Illinois is schedule to enact a new child support law on July 1 that will switch the state to a income shares model for calculating support payments. The state currently uses a percentage of obligor net income model, but income shares is considered a more equitable method. The Illinois Department of Healthcare and Family Services is responsible for creating the guidelines for the new child support model, but is not required to complete it by the time the law goes into effect. From the language of the law, divorcing parents can expect several changes in how child support payments will be determined.
Illinois’ current child support system requires a parent to pay a set percentage of his or her net income, based on the number of children being supported. The new system eliminates that percentages scale in favor of a formula that takes into account both parents’ incomes:
- The parents’ net incomes are combined as if they are part of the same household; and
- The parent without primary allocation of parental responsibility makes support payments for a percentage of the children’s expenses that is proportionate to his or her share of the combined net incomes.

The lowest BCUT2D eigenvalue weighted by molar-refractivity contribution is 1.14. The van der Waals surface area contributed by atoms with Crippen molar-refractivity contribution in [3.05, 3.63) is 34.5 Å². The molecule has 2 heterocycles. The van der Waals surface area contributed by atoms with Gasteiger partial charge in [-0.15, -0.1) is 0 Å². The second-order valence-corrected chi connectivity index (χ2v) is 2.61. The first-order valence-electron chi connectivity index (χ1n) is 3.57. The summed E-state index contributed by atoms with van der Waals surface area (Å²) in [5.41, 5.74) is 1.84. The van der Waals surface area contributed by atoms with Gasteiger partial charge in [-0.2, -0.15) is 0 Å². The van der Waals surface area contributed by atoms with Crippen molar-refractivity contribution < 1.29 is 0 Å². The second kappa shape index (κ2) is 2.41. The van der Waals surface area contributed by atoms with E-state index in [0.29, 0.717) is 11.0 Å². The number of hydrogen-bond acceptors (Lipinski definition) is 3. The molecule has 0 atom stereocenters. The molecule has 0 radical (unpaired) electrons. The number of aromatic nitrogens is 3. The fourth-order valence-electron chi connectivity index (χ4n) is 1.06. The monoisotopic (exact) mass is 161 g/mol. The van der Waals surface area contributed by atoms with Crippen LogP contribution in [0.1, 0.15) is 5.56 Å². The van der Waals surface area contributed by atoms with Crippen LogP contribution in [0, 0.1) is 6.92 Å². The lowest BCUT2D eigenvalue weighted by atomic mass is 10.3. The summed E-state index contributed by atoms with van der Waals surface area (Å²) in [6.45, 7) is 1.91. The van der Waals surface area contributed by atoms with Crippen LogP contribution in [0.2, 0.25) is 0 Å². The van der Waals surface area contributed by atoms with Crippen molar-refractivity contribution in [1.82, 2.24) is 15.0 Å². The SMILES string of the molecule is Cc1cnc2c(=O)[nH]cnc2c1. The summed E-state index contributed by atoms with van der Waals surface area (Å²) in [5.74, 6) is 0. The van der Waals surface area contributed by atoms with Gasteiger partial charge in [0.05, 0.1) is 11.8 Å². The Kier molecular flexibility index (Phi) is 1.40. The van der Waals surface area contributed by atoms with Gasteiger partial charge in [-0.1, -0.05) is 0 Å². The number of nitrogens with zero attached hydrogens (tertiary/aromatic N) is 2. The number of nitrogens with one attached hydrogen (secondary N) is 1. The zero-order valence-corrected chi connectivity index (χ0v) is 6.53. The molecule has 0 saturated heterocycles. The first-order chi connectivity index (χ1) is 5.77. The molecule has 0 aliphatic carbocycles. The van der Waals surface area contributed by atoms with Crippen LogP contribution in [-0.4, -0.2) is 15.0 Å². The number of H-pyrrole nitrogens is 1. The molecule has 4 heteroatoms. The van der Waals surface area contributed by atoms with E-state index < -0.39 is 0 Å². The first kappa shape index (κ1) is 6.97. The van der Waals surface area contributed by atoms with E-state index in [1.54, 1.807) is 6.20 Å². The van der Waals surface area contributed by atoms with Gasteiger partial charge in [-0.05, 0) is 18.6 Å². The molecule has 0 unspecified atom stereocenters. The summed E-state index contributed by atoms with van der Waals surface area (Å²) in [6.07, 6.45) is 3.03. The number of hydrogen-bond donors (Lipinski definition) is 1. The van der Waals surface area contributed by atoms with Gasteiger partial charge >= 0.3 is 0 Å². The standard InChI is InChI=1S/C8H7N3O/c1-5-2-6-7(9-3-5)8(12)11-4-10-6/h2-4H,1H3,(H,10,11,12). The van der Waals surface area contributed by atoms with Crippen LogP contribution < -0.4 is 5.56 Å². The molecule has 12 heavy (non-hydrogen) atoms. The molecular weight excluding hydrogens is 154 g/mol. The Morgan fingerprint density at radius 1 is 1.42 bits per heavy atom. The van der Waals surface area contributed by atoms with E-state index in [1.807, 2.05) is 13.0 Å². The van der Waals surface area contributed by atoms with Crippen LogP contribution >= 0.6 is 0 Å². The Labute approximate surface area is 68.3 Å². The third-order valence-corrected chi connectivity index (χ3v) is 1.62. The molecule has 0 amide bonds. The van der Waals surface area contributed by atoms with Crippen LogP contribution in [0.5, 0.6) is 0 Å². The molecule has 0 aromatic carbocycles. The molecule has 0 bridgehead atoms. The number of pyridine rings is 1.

The IDHFS still must create a table that specifies how payments are calculated, but the formula is expected to more fairly divide the parenting expenses. Theoretically, if a parent is required to pay child support and earns 40 percent of the combined net income, his or her payments would equal 40 percent of the children’s expenses.
The law stipulates other guidelines that may be needed to determine child support payments:
- Any spousal support payments resulting from the divorce are part of the recipient’s net income when calculating the combined income for child support payments.
- If a parent is unemployed, his or her potential income will be used, based on work history and qualifications. The minimum monthly payment is $40.
- The amount of time children stay with each parent can change how child support is calculated. If the children spend at least 146 nights with each parent during a year, it is considered a shared parenting arrangement. The parents’ child support obligations are multiplied by the percentage of nights the children spent with them. The costs offset, and the parent with the higher child support amount will pay the difference.
Determining Child Support
With the uncertainty about how the new child support law will be enforced, it is important to have strong legal guidance. A skilled Kane County child support attorney at Van Larson, P.C. will stay abreast of the new law and how it may affect your child support settlement.